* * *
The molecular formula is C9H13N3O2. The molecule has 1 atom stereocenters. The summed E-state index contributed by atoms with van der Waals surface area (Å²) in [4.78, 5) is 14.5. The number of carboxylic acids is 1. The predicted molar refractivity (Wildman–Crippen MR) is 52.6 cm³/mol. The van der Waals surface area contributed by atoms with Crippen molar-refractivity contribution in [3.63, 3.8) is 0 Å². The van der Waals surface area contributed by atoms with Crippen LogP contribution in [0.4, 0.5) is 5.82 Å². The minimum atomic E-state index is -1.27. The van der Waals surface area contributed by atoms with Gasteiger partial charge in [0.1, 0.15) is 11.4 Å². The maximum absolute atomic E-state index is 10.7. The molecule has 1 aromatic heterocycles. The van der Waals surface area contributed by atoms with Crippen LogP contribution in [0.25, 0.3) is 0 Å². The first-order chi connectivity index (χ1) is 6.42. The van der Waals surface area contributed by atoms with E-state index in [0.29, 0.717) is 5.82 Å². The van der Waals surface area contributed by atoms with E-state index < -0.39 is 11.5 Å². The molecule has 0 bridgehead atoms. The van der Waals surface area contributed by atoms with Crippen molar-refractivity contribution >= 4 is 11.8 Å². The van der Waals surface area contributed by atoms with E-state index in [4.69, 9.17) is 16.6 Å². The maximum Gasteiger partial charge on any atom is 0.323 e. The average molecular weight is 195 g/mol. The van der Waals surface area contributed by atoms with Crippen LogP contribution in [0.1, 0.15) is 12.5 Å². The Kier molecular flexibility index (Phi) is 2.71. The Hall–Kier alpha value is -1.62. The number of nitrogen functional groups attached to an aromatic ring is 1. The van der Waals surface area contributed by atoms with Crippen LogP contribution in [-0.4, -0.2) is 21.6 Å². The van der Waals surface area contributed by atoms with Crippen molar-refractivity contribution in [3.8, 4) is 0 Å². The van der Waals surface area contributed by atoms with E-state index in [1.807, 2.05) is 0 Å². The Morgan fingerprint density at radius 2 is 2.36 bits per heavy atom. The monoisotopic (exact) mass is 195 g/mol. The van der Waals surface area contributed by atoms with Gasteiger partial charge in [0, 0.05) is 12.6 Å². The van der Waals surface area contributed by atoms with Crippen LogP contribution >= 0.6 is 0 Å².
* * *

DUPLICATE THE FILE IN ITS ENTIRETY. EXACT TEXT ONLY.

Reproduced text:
The molecular formula is C9H13N3O2. The molecule has 1 atom stereocenters. The summed E-state index contributed by atoms with van der Waals surface area (Å²) in [4.78, 5) is 14.5. The number of carboxylic acids is 1. The predicted molar refractivity (Wildman–Crippen MR) is 52.6 cm³/mol. The van der Waals surface area contributed by atoms with Crippen molar-refractivity contribution in [3.63, 3.8) is 0 Å². The van der Waals surface area contributed by atoms with Crippen LogP contribution in [0.4, 0.5) is 5.82 Å². The minimum atomic E-state index is -1.27. The van der Waals surface area contributed by atoms with Gasteiger partial charge in [0.1, 0.15) is 11.4 Å². The maximum absolute atomic E-state index is 10.7. The molecule has 1 aromatic heterocycles. The van der Waals surface area contributed by atoms with Crippen LogP contribution in [0.25, 0.3) is 0 Å². The first-order chi connectivity index (χ1) is 6.42. The van der Waals surface area contributed by atoms with E-state index in [0.29, 0.717) is 5.82 Å². The van der Waals surface area contributed by atoms with E-state index < -0.39 is 11.5 Å². The molecule has 0 bridgehead atoms. The van der Waals surface area contributed by atoms with Crippen molar-refractivity contribution >= 4 is 11.8 Å². The van der Waals surface area contributed by atoms with E-state index in [4.69, 9.17) is 16.6 Å². The maximum Gasteiger partial charge on any atom is 0.323 e. The average molecular weight is 195 g/mol. The van der Waals surface area contributed by atoms with Crippen LogP contribution in [0.1, 0.15) is 12.5 Å². The Kier molecular flexibility index (Phi) is 2.71. The Hall–Kier alpha value is -1.62. The number of nitrogen functional groups attached to an aromatic ring is 1. The van der Waals surface area contributed by atoms with Crippen LogP contribution in [-0.4, -0.2) is 21.6 Å². The van der Waals surface area contributed by atoms with Crippen molar-refractivity contribution in [3.8, 4) is 0 Å². The van der Waals surface area contributed by atoms with E-state index in [1.807, 2.05) is 0 Å². The Morgan fingerprint density at radius 2 is 2.36 bits per heavy atom. The monoisotopic (exact) mass is 195 g/mol. The van der Waals surface area contributed by atoms with Gasteiger partial charge in [0, 0.05) is 12.6 Å². The van der Waals surface area contributed by atoms with Crippen LogP contribution >= 0.6 is 0 Å².